For some patients, chemotherapy, the treatment that can save them from cancer, is more dreaded than the disease itself because one of the side-effects is hair fall.
“It may sound unbelievable, but there are many, especially youngsters, who prefer to lose their life rather than their hair,” said Ramya Ramachandran (20), a final year psychology student (in February 2014) and the Rotaract Club secretary of the Women’s Christian College, Chennai (WCC) in this report by rediff.com
In another rediff.com report, Dr. Rejiv Rajendran, professor of medical oncology, Adyar Cancer Institute says, “From a doctor’s point of view, the loss of hair may be one of the least significant side effects, but for the patient it is the most distressing.”
According to Ramya Ramachandran, “Wigs ensure that their body image does not change. It makes them feel better about themselves. It helps them get through this very difficult phase in their life.”
However, wigs cost anywhere between Rs. 15,000 and Rs. 25,000, a large sum for most patients already burdened by the high cost of cancer treatment.
Inspired by Locks of Love, a US based NGO that has been accepting hair donations to make wigs for underprivileged children for over 15 years now, the Rotaract Club launched Tangled, an initiative to create awareness about the importance of donating hair for cancer patients. Tangled was flagged off on February 4, 2014, World Cancer Day by Dr V. Shanta, renowned cancer specialist and chairperson of the Adyar Cancer Institute, Chennai.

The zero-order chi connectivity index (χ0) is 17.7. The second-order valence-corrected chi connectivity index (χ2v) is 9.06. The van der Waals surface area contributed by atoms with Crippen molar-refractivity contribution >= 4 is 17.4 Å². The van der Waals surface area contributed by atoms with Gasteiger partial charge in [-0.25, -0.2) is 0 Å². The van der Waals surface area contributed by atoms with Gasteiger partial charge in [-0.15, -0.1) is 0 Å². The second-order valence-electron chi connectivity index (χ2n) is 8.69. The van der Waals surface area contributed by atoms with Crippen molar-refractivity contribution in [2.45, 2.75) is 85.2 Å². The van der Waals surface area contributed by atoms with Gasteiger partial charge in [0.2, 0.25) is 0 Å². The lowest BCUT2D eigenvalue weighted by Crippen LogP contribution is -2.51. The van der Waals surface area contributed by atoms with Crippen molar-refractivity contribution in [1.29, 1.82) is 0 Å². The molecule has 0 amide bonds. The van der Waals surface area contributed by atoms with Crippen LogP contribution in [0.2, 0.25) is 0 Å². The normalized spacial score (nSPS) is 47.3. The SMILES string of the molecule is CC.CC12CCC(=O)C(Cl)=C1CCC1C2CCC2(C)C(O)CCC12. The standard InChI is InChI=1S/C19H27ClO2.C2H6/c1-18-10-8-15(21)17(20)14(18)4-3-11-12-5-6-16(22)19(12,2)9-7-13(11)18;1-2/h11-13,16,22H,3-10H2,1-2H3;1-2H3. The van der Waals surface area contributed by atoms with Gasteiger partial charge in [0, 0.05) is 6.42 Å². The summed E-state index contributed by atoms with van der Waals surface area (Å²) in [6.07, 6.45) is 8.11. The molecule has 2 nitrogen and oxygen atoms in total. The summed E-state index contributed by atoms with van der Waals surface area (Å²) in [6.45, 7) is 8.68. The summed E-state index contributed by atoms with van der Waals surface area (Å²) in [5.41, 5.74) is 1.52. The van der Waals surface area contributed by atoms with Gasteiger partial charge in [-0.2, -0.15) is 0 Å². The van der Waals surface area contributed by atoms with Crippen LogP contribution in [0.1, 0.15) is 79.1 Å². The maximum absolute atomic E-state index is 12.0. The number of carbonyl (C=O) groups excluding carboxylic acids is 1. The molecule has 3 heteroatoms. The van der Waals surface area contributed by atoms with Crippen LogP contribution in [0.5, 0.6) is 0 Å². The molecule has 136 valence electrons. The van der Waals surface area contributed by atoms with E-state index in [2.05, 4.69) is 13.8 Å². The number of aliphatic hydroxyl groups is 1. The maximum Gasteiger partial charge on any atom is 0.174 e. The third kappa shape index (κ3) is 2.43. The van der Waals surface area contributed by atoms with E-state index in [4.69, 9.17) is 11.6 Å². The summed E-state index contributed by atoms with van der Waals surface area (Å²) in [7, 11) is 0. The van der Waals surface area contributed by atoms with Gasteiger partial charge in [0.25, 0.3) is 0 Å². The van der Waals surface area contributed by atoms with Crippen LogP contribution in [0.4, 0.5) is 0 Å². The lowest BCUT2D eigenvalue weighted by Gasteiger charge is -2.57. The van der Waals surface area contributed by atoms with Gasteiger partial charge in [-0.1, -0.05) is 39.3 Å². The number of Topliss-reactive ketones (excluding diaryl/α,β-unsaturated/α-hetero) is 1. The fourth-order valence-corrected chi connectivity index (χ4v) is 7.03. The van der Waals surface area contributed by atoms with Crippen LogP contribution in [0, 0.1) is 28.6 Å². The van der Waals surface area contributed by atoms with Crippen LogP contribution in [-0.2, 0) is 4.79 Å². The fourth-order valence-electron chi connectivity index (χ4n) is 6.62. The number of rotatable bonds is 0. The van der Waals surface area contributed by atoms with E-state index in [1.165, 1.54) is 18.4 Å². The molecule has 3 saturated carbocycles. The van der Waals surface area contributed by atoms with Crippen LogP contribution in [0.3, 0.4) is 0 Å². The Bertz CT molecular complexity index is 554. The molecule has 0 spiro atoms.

Rennee Saradha (19), the Rotaract Club’s president, shaved off her hair for the cause. Her selfless gesture motivated around 2,500 women, who came in huge numbers to donate their hair.
Hair donation is only the first step of Tangled. The Rotaract Club is committed to ensuring that all the hair is collected, stored, analysed, and eventually made into wigs.
Green Trends, a popular unisex hair and style salon, took the responsibility of cutting and styling the hair of the donors.
So far, over 300 wigs have been donated to the Adyar Cancer Institute, Chennai.
The drive was also extended to Bangalore as part of the Women’s Day celebrations on March 8, 2014. About 400 women donated their hair.
The young women who have worked on this project will not get to meet or even know the names of the patients who will receive their precious gift, but that doesn’t matter to them.
As Rennee Saradha says, “As long as it reaches the patients and makes a tiny bit of difference in their lives, we are happy; we do not want to know who they are.”